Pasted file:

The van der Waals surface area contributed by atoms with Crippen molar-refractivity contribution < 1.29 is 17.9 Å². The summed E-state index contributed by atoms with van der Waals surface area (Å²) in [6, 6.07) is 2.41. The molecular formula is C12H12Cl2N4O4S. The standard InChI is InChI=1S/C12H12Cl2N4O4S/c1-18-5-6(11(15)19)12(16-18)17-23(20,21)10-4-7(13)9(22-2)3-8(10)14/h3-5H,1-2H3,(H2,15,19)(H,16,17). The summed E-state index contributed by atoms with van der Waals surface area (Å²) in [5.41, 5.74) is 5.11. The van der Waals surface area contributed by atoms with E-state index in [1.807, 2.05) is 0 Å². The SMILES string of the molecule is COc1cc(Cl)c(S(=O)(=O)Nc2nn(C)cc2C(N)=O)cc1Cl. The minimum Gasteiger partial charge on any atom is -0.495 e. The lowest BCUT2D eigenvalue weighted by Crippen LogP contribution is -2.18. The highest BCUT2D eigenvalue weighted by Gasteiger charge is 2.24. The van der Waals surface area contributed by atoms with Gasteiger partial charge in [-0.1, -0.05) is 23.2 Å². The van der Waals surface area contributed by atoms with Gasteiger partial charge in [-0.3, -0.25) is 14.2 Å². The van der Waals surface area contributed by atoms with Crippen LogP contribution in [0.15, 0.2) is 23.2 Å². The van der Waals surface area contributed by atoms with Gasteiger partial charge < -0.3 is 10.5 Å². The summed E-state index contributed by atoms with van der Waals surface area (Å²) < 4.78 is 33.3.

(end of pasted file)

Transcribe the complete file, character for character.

The van der Waals surface area contributed by atoms with Crippen molar-refractivity contribution < 1.29 is 17.9 Å². The summed E-state index contributed by atoms with van der Waals surface area (Å²) in [6, 6.07) is 2.41. The molecular formula is C12H12Cl2N4O4S. The standard InChI is InChI=1S/C12H12Cl2N4O4S/c1-18-5-6(11(15)19)12(16-18)17-23(20,21)10-4-7(13)9(22-2)3-8(10)14/h3-5H,1-2H3,(H2,15,19)(H,16,17). The summed E-state index contributed by atoms with van der Waals surface area (Å²) in [5.41, 5.74) is 5.11. The van der Waals surface area contributed by atoms with E-state index in [1.807, 2.05) is 0 Å². The SMILES string of the molecule is COc1cc(Cl)c(S(=O)(=O)Nc2nn(C)cc2C(N)=O)cc1Cl. The minimum Gasteiger partial charge on any atom is -0.495 e. The lowest BCUT2D eigenvalue weighted by Crippen LogP contribution is -2.18. The highest BCUT2D eigenvalue weighted by Gasteiger charge is 2.24. The van der Waals surface area contributed by atoms with Gasteiger partial charge in [-0.1, -0.05) is 23.2 Å². The van der Waals surface area contributed by atoms with Gasteiger partial charge in [-0.3, -0.25) is 14.2 Å². The van der Waals surface area contributed by atoms with Crippen LogP contribution in [0.15, 0.2) is 23.2 Å². The van der Waals surface area contributed by atoms with Gasteiger partial charge < -0.3 is 10.5 Å². The summed E-state index contributed by atoms with van der Waals surface area (Å²) < 4.78 is 33.3.